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10/20/2017 1:01:18 AM
9/22/2017 12:11:25 AM
Posted: 6/18/2002 9:09:17 PM EDT
i just built a home workshop and i'm going to wire it next week, i will have a welder (50amp) plasma cutter in the future (around 50-60amp) air comp. recepticles, lights etc my question is: i need about 100feet of wire to supply the shop what guage would be sufficient for this distance and service? and i'm going to run off my existing meter because the electric company has some kind of scam about having more than one meter, a minimum monthly charge. what size breaker will work with room to grow in the future?
Link Posted: 6/18/2002 9:27:36 PM EDT
Link Posted: 6/18/2002 9:49:20 PM EDT
From what you're saying about the meter it sounds like you're talking about single phase. I would think that a 50amp welder would be three phase. First, if it is three phase then your house must be wired for three phase. Most houses i've seen are not wired for three phase.
Link Posted: 6/18/2002 10:13:54 PM EDT
3 phase electric supply is only used in commercial and industral applications... All residential electric is 110/220v 60hz single phase... You will NEVER see 3-phase electric in a residential environment unless you are running industrial equipment or 75+hp electric motors... If you have a 200amp box in the house, you can use a 100amp breaker to supply the garage...(feeding a smaller breaker box in the garage) Unless you plan on operating all your equipment at max output at the same time, you will be fine with a 100A supply... Most 250A DC welders will pull around 45-55Amps (220V) at max output... I don't have a electrical code book in front of me, but wire size will be determined by the equipment load/breaker size, length of wire, and conductor material (aluminum or copper)... I did my garage several years ago, and can't remember for sure what size wire I used... I sorta think it was 100ft of 2/0 gauge from a 100A breaker... I'm sure someone else can give you an exact wire size... Just my 2 cents...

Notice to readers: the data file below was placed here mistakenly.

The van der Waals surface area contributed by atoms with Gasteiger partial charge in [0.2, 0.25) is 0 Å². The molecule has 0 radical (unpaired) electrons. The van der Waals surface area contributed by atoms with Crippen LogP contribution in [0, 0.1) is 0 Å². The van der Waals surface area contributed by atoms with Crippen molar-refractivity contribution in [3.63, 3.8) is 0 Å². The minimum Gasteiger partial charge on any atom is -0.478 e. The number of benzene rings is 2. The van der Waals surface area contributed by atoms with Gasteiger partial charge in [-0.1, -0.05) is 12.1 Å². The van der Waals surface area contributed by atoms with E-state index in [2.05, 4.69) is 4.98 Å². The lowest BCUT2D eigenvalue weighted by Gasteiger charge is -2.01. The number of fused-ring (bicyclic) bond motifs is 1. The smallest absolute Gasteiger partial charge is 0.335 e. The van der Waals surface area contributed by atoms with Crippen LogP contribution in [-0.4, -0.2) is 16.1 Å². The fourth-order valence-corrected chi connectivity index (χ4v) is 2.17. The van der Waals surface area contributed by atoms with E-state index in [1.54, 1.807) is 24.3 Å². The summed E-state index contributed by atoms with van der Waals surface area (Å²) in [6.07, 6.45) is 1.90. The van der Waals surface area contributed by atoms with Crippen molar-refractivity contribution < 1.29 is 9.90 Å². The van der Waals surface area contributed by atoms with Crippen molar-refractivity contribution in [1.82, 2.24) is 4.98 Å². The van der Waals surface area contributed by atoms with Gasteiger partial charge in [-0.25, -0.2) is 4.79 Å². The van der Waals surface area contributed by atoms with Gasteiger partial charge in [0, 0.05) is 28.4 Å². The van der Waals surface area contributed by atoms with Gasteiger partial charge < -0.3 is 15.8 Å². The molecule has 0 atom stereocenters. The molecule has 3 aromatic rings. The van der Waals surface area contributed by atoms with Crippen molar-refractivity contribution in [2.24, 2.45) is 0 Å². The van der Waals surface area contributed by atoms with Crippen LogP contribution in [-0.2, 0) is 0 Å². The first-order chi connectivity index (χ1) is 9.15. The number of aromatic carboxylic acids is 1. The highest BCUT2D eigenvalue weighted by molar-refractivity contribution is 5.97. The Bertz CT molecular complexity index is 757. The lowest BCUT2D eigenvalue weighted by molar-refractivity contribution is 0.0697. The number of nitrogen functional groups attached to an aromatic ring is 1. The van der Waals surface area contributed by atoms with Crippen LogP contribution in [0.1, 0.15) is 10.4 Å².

Link Posted: 6/18/2002 10:31:05 PM EDT
I agree with ComputerHater_Art, a 100A service should suffice. Of course, that is assuming your main panel can handle the added load. If so, the minimum allowable conductor size for a 100A subpanel is 3 AWG (assuming THHN in conduit...for UF cable min. size is 1 AWG). But since your subpanel will be 100 ft away from your main panel, I'd use at least 1/0. If your air compressor draws more than 15-20 FLA, I'd go even bigger. And just a bit of advice, pull THHN through conduit, don't direct burry the cable.
Link Posted: 6/18/2002 10:58:07 PM EDT
I would figure a 120V,15A circuit for the lights. One circuit for the compressor(how big is it?) 120V, 20A for 1.5HP or less. At least one additional 120V, 20A circuit for everything else. You don't really need a huge service for a home workshop where there is one person working in it, just enough to supply everything that you will be using at the same time. 100'is kind of a long way, so I would do something like putting a 40A double pole breaker in the main box feeding a subpanel in the shop through #4 wire. Put breakers in the subpanel for the lights, compressor, and two general purpose circuits. Since the subpanel is close by, #12 wire will be fine for 20A circuits, #14 or #12 for 15A circuits.
Link Posted: 6/19/2002 2:12:11 AM EDT